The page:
Christian Living


Harming Kids? Town Residents Say Fracking a Health Hazard

Heather Sells - CBN News Reporter

DENTON, TX -- Across the country, oil and gas wells in places like Pennsylvania, North Dakota, and Texas are behind what's known as the "shale revolution."

A horizontal drilling technique called hydraulic fracturing or "fracking" is the catalyst. It blasts rock with chemicals and sand, allowing access to reservoirs thousands of feet underground.

As a result, U.S. oil and gas production is at its highest level in decades, putting the United States on a level to compete with Saudi Arabia in producing liquid petroleum and Qatar and Australia in natural gas production.

Some experts believe the country is on track for energy independence by 2020.

Health, Environmental Concerns

Maile Bush is not a fan however. Last year a drilling company began fracking a little over 400 feet from her Denton, Texas, home. She and her neighbors say the process produced terrible odors and covered the area with sand.

"It blows all over everything," Bush told CBN News. "It was all over the kids' toys in the backyard and it's a carcinogen. It gets in the lungs and you can't get it back out. It's very much like asbestos."

Although the fracking ended within a few weeks, Bush said her son's asthma went out-of-control and many neighbors, struggling with breathing and nose bleeds, began keeping their children indoors.

"I know correlation doesn't prove causation but it just seems a little bit strange that if my kids go outside for an hour, they cough all night long," Bush said.

Bush and some of her neighbors are so concerned that they're now following the lead of other cities across the country. They want to ban fracking in Denton.

Denton resident Dr. Adam Briggle supports the ban. He teaches bioethics at the University of North Texas in Denton.

"They're pumping in thousands of gallons of chemicals down there and a lot of those rush out in the early days but they're coming out over the lifetime of that well," he told CBN News.

"Those chemicals are coming back out and when they come back out they volatilize at the air pressure here," he explained.

National Impact

Of course the fracking debate is big in Denton but it could impact the country. The oil and gas industry fears national attention if a Texas city votes to give the boot to drilling.

"There's never been an area in Texas that has banned drilling" explained Dr. Ed Ireland, an economist who works as executive director of the Barnett Shale Energy Education Council, an outreach group funded by Barnett Shale production companies.

Ireland said a vote to ban fracking in Texas could encourage other communities to do the same.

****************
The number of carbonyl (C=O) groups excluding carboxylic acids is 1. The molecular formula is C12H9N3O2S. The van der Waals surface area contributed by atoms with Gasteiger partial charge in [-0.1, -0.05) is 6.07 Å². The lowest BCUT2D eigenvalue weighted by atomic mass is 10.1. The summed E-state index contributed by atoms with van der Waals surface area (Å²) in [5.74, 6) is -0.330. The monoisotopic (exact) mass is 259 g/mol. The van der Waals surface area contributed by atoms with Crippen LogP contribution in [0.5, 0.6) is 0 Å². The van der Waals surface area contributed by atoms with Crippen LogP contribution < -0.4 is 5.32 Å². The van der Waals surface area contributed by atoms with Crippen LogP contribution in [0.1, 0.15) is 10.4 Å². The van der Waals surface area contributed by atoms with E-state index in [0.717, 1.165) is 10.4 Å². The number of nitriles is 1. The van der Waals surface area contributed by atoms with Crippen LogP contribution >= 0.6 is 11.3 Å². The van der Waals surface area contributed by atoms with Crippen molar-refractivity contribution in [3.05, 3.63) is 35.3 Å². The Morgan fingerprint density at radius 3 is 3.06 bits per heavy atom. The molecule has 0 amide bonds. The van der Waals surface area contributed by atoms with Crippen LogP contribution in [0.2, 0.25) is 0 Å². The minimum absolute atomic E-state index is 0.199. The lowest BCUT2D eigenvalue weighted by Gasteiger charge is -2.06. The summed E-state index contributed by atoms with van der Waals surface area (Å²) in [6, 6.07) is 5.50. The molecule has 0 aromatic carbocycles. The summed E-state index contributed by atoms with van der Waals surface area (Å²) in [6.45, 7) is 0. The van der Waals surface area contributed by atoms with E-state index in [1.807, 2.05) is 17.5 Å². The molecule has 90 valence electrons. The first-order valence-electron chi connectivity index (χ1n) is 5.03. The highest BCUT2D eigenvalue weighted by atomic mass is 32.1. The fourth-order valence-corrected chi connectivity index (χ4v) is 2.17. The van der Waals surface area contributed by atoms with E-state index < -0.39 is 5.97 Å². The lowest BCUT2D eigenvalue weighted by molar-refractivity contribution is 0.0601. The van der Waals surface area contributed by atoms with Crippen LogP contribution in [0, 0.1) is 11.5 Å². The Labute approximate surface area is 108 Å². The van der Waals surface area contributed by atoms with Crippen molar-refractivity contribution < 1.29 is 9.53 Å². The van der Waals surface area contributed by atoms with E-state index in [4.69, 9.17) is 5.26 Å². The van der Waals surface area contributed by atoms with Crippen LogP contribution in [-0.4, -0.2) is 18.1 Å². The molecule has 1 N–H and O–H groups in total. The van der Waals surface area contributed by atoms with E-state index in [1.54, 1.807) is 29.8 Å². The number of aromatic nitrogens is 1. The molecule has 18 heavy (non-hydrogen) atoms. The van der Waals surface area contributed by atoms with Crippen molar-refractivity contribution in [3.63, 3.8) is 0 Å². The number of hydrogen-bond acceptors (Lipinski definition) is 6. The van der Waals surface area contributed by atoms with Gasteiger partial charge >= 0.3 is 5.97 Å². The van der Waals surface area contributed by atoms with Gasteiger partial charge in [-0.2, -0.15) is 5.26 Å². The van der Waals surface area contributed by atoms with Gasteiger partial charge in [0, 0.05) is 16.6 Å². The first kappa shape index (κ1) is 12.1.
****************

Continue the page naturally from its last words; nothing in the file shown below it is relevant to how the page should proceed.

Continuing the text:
He notes that without fracking it's impossible to drill the Barnett Shale in Texas and in many other shale reserves across the country.

"The Barnett Shale is a dense rock and when a well is drilled into that rock nothing comes out until it is hydraulically fractured," Barnett told CBN News.

"So before hydraulic fracturing is used to complete a well, as it's called, it's just a useless hole in the ground. So no one will drill a well if they cannot use hydraulic fracturing."

CBN News met Ireland at the site of a well on Bobby Jones' ranch in Denton. Jones lives on the property with his wife, children, and parents.

He said he's not worried about the fracking on his well, which sits right next to his house.

"We have not experienced any kind of problems nor have our neighbors," he said.

Who Owns the Minerals?

The Texas Commission on Environmental Quality (TCEQ) monitors air quality and states on its website that "overall air in Texas is safe to breathe."

Environmentalists, however, are raising concerns. Last year in the Virginia Environmental Law Journal Rachael Rawlins, who teaches at the University of Texas School of Law, cited "significant concern" about air quality in urban areas on the Barnett Shale because pollutants from natural gas development can cause cancer and other harmful health effects.

"We commercialized this technology very rapidly before we had much science about it. Now the science is starting to catch up and there are data-bases online that show there are real problems here, respiratory problems, skin problems," Denton resident Dr. Briggle explained.

For Jones, who is helping lead the charge to fight the proposed ban, the issue is mineral rights, that is who owns what's underground.

"Essentially what it's {the ban} doing is condemning my minerals. I've got to have the fracking process to develop those minerals," Jones said.

If the ban passes, that's where the fracking fight is headed: a court battle over mineral and property rights.

The outcome could re-shape Texas state law and draw national attention. At issue: whether state drilling regulations supersede Denton's, which would mean the city's ban in effect confiscates mineral property.

"For any government body -- state, local -- to say, 'Oh, you no longer own those mineral rights. We're taking those away. We're going to make it illegal for you to access those minerals,' that's not the American way," Ireland said.

Courts in New York State have recently upheld local fracking bans. In Colorado, legal battles continue over several and in Texas, there's serious debate about how the state Supreme Court might rule if Denton passes one.

At stake-the future of an energy boom that has put the United States on track to energy independence and literally pumped billions into our national economy.

But for parents like Bush, it's also about her family's future: their health and where they'll live.

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